Cash (money vs. price or cost)
Close (the deal)
The number of C’s you can find proposed somewhere online is almost endless— It certainly doesn’t stop at seven.
Some of our favorites (or the ones we view as the most relevant) of the terms left out of traditional 7 C’s are Culture, Credibility, and Competition.
“When we think about Culture and marketing, we can’t help thinking about the story of the Mitsubishi Pajero.”
The term “pajero” wasn’t researched well enough culturally before the release of the product. That is, the word takes on a drastically different meaning in many Spanish dialects to the one related to jungle cats that the manufacturers intended (a Google search can give you the inside info on this phrase).
In this instance, a marketing model that included culture most likely would have caught this translation issue and saved Mitsubishi a great deal of embarrassment (although they ended up just changing the name to the Mitsubishi Montero in Spanish-speaking countries).
Credibility contributes to the overall image of a brand and a company. It also contributes to a brand’s relationship with consumers. In fact, a 2016 study found that users are 94% more likely to be loyal to a brand if it commits to full brand transparency.
And, as you know, marketing must always consider the Competition— Why are your products better? And how can you position yourself in the market against the competition?
These various lists of important C words give you pointers to consider as you develop your own customized marketing mix. So, whether you use four, seven, or even more C’s, worry less about being limited and more about which ones will best help your brand.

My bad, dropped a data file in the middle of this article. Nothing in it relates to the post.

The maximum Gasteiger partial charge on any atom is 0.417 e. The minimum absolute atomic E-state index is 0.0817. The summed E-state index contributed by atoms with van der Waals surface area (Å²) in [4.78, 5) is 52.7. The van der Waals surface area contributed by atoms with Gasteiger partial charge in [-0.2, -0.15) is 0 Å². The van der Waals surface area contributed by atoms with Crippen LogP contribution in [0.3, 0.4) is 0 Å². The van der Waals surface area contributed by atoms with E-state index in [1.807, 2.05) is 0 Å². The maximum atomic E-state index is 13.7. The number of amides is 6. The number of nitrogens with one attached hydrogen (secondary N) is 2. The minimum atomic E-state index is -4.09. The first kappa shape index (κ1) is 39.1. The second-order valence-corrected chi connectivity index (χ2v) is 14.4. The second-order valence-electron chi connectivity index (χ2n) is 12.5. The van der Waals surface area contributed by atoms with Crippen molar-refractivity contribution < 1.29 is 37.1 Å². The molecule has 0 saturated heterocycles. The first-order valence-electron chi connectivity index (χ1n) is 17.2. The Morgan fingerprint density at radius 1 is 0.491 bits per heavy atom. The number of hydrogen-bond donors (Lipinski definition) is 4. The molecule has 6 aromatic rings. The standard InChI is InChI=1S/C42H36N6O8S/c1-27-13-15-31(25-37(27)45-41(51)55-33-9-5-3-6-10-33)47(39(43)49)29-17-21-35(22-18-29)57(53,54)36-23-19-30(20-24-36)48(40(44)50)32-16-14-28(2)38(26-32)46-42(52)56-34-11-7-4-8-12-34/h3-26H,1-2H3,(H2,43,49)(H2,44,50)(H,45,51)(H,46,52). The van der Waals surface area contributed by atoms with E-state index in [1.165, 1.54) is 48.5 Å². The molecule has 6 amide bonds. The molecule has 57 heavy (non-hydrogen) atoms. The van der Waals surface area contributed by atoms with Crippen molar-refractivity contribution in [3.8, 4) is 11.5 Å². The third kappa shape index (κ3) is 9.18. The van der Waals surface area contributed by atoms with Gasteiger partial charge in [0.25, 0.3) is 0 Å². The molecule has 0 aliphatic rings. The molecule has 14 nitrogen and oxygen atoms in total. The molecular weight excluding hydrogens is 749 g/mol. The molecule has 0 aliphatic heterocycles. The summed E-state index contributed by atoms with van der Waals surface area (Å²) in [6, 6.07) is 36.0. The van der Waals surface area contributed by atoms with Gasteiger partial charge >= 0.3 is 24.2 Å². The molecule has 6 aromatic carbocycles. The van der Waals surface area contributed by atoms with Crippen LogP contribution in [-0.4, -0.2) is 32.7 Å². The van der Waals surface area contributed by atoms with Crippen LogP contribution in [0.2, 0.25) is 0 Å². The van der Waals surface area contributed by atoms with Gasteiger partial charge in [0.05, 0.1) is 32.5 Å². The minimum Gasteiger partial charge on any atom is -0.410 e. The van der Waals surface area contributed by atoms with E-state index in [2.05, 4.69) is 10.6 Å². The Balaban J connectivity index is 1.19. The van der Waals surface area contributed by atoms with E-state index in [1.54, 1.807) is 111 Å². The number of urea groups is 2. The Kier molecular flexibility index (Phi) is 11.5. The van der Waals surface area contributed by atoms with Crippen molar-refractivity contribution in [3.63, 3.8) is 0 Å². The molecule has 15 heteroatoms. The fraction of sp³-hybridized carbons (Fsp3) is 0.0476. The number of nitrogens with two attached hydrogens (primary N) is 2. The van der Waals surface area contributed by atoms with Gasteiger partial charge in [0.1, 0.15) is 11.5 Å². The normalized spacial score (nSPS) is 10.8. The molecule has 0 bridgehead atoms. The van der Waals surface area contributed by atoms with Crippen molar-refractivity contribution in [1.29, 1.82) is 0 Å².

At this point, you may be thinking “Wow, this blog has already given me such great insight into the P’s and C’s of marketing, and now I can use both of these theories simultaneously to develop my marketing mix!”
If so, then you’re on the right track. Each point (or letter, really) can be combined to brainstorm your ideal plan. A marketing mix can draw from the components of each part of the 4 or 7 P’s of marketing and 4 or 7 C’s of marketing to create your individual solution.
They can create building blocks for an in-depth marketing report. Each P and C can be addressed separately in your overall marketing strategy, or they can be combined with their appropriate counterpart.
Additionally, the 7 P’s and 7 C’s can be seen as extended research — in fact, they’re sometimes called the “extended marketing mix” (fancy that!). And the terms can effectively provide a springboard for furthering your marketing ideas.
In this respect, you can utilize each term in the basic models and add the extended versions of 7 C’s and maybe the 8th P as it fits your marketing environment.
We recommend you start by creating a list of the important topics and sub-topics based on all the terms explained here that suit your brand’s needs and your particular environment.